UPDATE: Nearly 350 homes destroyed by Waldo Canyon fire (VIDEO)


A military helicopter with a water bucket participating in fire containment flies over part of the Waldo Canyon fire on June 28, 2012 in Colorado Springs, Colo. The massive fire, which eased slightly with the help of cooler temperatures and lighter winds, has destroyed hundreds of homes and forced more than 30,000 people to flee.


Spencer Platt

Hundreds of homes have been destroyed by an out-of-control wildfire that's forced more than 30,000 people from their homes and is threatening the US Air Force Academy in southern Colorado.

Colorado Springs Mayor Steve Bach said 346 homes had been destroyed by the Waldo Canyon fire, according to preliminary damage reoprts.

That makes it the state's most destructive on record, Reuters reported.

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"There was nothing left in some areas -- burned out foundations that were smoldering. It looked like a nuclear weapon had been dropped. It's as close to hell as I could imagine," Bach told MSNBC after touring the heavily damaged Mountain Shadows subdivision.

At least 10 people are missing and unaccounted for, Denver TV station KDVR reported.

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“This is going to be a tough evening, but were going to get through it,” Bach told the TV station. “This is a very difficult time.”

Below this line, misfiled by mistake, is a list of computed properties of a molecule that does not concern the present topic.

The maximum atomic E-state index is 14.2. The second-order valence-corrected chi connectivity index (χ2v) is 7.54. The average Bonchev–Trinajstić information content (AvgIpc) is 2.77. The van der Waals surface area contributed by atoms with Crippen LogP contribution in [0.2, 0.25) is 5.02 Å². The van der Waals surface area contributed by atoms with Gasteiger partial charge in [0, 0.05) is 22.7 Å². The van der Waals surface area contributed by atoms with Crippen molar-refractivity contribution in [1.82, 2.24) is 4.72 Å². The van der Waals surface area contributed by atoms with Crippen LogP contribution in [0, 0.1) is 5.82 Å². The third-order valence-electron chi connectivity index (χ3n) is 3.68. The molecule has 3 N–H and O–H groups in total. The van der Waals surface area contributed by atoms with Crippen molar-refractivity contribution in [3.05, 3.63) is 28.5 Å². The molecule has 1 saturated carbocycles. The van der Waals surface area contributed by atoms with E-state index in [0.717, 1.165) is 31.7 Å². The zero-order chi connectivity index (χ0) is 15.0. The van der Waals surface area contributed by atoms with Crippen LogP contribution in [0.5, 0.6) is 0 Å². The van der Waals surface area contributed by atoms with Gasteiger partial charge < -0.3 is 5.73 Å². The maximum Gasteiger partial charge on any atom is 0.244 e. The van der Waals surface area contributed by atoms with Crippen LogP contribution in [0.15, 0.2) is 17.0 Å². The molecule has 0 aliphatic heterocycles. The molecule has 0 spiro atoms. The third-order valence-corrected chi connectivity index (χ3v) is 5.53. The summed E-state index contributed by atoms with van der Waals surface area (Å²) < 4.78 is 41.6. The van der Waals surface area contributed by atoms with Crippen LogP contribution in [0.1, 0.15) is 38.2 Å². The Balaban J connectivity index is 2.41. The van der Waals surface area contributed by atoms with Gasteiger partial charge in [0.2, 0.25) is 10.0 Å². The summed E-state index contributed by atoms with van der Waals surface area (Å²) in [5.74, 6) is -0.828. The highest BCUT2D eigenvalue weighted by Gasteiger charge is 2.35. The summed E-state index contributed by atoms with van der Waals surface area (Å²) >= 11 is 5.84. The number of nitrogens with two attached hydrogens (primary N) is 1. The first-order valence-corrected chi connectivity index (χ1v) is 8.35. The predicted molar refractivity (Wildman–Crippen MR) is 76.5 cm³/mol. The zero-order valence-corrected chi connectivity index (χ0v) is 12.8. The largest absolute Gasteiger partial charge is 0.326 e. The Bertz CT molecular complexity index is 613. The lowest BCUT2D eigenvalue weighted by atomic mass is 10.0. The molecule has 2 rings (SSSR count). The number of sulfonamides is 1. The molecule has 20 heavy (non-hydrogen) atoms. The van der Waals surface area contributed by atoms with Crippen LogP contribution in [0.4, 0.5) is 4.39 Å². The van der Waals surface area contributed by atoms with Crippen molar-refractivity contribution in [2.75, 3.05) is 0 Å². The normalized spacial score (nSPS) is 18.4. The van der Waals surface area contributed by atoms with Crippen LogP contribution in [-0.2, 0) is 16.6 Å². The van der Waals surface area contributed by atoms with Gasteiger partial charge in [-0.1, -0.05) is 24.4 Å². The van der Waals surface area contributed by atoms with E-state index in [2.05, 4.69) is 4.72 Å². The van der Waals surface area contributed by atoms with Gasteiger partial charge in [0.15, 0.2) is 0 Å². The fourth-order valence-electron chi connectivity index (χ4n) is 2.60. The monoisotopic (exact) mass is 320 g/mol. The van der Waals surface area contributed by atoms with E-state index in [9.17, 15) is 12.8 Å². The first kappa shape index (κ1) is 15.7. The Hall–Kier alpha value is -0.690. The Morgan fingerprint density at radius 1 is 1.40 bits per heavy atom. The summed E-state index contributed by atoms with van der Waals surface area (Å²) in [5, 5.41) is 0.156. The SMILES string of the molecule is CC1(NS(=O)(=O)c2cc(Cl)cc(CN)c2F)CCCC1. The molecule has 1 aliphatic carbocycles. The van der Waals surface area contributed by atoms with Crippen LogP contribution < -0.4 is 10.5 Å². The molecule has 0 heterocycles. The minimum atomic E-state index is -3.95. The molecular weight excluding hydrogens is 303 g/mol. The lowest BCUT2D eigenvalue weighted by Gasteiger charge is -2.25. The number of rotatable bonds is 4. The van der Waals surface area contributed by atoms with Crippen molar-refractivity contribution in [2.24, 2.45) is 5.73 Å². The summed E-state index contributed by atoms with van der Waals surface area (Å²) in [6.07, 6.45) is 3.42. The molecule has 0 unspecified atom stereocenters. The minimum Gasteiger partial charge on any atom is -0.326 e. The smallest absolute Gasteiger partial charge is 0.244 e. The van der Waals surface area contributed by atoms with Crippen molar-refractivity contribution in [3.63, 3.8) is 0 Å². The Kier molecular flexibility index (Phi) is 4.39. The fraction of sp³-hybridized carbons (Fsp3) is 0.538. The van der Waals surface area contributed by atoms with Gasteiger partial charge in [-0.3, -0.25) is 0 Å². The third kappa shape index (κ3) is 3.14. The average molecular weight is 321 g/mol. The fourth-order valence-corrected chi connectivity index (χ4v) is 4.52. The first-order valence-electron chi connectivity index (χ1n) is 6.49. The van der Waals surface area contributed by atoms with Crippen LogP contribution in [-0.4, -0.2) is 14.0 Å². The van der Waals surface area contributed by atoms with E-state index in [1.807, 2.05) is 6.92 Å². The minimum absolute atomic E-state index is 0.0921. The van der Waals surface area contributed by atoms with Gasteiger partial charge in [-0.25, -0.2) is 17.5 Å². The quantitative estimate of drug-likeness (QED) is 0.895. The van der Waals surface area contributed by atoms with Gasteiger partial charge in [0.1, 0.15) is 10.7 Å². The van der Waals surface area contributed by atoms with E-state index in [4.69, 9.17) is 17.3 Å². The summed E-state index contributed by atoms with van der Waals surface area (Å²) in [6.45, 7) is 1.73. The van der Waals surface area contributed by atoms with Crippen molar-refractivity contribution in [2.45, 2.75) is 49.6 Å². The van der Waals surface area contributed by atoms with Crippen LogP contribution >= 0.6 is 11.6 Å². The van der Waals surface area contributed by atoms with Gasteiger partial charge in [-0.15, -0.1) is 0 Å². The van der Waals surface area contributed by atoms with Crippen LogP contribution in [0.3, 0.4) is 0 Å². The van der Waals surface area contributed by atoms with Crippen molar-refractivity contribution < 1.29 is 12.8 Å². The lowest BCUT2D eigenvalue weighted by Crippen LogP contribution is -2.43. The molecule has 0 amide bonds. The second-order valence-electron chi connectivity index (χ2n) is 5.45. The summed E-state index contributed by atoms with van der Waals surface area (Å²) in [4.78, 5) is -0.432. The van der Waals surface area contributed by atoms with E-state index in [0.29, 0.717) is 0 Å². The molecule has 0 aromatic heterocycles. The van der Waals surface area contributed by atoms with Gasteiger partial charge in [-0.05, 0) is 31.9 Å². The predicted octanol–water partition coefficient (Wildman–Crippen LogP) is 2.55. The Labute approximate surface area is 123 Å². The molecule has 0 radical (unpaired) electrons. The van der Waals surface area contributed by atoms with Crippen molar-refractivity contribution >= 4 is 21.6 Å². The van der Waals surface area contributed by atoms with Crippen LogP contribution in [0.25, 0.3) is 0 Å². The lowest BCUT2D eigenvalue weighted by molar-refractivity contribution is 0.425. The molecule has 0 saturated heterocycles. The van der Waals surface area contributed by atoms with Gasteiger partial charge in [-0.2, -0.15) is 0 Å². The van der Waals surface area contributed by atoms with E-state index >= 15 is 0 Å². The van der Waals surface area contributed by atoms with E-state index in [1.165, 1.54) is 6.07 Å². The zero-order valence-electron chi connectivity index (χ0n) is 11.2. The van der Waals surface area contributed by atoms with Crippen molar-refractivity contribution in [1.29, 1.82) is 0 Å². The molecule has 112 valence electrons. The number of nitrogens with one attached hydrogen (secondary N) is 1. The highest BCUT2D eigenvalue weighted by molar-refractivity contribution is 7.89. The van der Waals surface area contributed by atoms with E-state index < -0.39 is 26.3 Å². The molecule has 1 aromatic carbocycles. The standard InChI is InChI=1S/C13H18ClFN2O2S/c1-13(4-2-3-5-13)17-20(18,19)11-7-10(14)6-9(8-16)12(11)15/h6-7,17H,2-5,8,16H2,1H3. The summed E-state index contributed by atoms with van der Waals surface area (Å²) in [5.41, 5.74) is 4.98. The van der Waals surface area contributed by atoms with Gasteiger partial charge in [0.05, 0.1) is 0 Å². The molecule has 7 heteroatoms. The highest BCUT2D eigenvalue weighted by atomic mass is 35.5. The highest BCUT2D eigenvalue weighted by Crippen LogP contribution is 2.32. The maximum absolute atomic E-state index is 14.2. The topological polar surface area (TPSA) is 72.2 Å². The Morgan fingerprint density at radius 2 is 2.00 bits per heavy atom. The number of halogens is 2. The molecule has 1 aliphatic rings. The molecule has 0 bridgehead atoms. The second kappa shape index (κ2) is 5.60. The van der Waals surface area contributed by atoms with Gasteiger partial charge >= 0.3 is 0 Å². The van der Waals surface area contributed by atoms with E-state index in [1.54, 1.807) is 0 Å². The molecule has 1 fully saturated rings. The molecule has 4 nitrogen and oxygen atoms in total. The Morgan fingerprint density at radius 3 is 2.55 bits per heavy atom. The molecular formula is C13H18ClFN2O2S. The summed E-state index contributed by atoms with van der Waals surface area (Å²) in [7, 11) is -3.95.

Until now, the Waldo Canyon fire has been burning too fiercely for authorities to get any damage estimates.

Officials said it's still too dangerous to begin investigating the cause of the blaze, which has scorched an estimated 18,500 acres, the Colorado Springs Gazette reported.

A meeting was planned Thursday night to inform residents of the fate of their homes.

Ted Stefani and his wife, Kate, already know that their home burned to the ground, recognizing it in a photo that appeared on the front page of the Denver Post.

"It's a good and bad thing," he told the Post. "It's bad, because our house is gone. But at least we know."

The wildfire was one of many burning across the West, blazes that have destroyed structures and prompted evacuations in Montana and Utah and forced the closure of a portion of Zion National Park, according to The Associated Press.